LOCAL COPS PROTECT AND SERVE DONUTS
JEFFERY JOHNSTON PHOTOGRAPH
Three cops opened a doughnut shop. This isn’t the beginning of a joke or an April Fools’ Day prank, though given the fact that the store opened on April 1 of this year one can appreciate the humor. Blue Dot Donuts is the latest addition to New Orleans’ doughnut community.
Owned by New Orleans Police Department officers Dennis Gibliant, Ronald Laporte and Brandon Singleton, the novelty of their second career has led to a successful opening. “We never thought that the craze would be so prominent,” says Gibliant.
“That wasn’t our initial intention at all,” Singleton says. “We were just doing our thing, and [the media] was like ‘three cops?’ OK, we’ll go with it.”
Customers stop to take pictures of the uniforms behind the counter, and, some mornings, the streetcars traveling down Canal will stop with tourists. “Police and donuts, it speaks for itself,” says Laporte.
The plan began about a year ago when Singleton had the idea for a doughnut shop below his residence. When the property became unavailable, Gibliant and Laporte entered the picture to help start the business. After settling on the Mid-City location, the three friends spent nights and weekends fixing up the shop, rushing to open the doors. “A few times we’d threaten to hit each other with hammers,” Gibliant says. “So we don’t keep hammers in here anymore.”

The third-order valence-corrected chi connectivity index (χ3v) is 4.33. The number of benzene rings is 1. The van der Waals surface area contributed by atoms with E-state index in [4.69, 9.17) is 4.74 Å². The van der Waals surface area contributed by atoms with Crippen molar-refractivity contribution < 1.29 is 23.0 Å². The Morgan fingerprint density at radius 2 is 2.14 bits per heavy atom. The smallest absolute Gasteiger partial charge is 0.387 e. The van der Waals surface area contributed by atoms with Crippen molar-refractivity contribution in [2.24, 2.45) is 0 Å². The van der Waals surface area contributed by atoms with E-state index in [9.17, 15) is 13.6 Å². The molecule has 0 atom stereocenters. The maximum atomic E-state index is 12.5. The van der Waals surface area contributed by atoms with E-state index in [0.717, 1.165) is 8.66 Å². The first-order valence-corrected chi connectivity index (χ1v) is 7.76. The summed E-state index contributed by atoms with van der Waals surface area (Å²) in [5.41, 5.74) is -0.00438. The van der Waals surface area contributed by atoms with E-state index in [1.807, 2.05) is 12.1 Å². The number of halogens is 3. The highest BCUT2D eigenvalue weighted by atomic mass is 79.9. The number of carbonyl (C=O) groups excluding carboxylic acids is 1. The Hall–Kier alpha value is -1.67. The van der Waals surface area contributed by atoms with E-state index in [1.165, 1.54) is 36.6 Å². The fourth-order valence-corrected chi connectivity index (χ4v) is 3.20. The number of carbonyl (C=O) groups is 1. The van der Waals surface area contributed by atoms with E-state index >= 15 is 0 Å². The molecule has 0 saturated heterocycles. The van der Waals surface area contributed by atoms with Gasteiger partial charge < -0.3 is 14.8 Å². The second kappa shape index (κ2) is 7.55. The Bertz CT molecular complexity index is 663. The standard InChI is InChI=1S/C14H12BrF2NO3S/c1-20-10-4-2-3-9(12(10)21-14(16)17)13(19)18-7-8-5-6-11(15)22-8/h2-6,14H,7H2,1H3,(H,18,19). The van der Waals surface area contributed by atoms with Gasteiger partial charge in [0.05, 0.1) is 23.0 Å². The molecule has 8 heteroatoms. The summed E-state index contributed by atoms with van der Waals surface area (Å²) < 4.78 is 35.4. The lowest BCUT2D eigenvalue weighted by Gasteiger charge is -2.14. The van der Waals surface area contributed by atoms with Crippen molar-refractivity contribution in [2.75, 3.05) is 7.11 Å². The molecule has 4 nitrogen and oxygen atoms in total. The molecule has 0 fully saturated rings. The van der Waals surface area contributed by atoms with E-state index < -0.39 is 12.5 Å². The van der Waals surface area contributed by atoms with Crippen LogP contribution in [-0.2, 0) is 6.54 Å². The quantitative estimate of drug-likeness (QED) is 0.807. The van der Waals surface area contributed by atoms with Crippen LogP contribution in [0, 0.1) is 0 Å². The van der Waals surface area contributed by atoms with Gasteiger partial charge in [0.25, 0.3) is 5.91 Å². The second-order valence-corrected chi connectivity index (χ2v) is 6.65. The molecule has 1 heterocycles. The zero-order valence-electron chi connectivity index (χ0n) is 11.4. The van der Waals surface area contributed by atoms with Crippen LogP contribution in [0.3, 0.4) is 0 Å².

“We’re not allowed to carry our guns in here either,” Singleton jokes.
The trio named the shop Blue Dot Donuts after NOPD Sergeant Michael Sposito, who has a small blue dot tattoo from his childhood in the 9th Ward. The group then brought in cutter Michael Williams, who worked in the industry since age 14. He works seven days a week, 1-9 a.m. Monday through Thursday, the team makes between 1,200 and 1,500 doughnuts, and the weekends, that number is “easily” doubled.
The shop now makes more than 50 flavors of doughnuts including customer favorites: maple bacon bars, peanut butter and jam and strawberries and cream along with the traditional yeast, buttermilk and cake donuts – but the menu continues to expand. “To us it’s a doughnut shop, but it’s also a doughnut bakery,” says Gibliant. “It’s here to be creative. My mind races constantly over this.” There is even talks of a seafood doughnut, though some aren’t taking it as seriously as others. “We’ll stay with local, fresh seafood,” says Gibliant. “We’ll put a flash-fried oyster on top of a doughnut, maybe inject it with the same thing they make a Bienville with.”
“This is how we come up with crazy ideas,” Singleton says.
But the doughnuts aren’t just for breakfast. In conjunction with New Orleans Ice Cream, the group also offers ice cream sandwiches made out of Blue Dot’s doughnuts. For example, take an original glazed doughnut, cut in half, add a scoop of New Orleans’ banana foster ice cream and drizzle on some chocolate sauce. Or, one can create his or her own concoction by choosing a favorite doughnut, ice cream and topping.
Despite the light ribbing from colleagues, the trio is enjoying their instant success. They hold modest hopes for the future. “This will always be our baby, whether we’ll go up or out, but we don’t want to become commercialized,” Gibliant says. “We want to stay local. We’re are not looking to be the busiest; we are looking to be the best.”
“We’ve pretty much seen everything in our lives that most people never see,” he continues. “So, it’s kind of nice, being in a job where you can’t seem to satisfy the public, to also be in something where people smile when they come in.”
“You never see someone mad coming in to get a doughnut,” Singleton says. “People always come in happy.”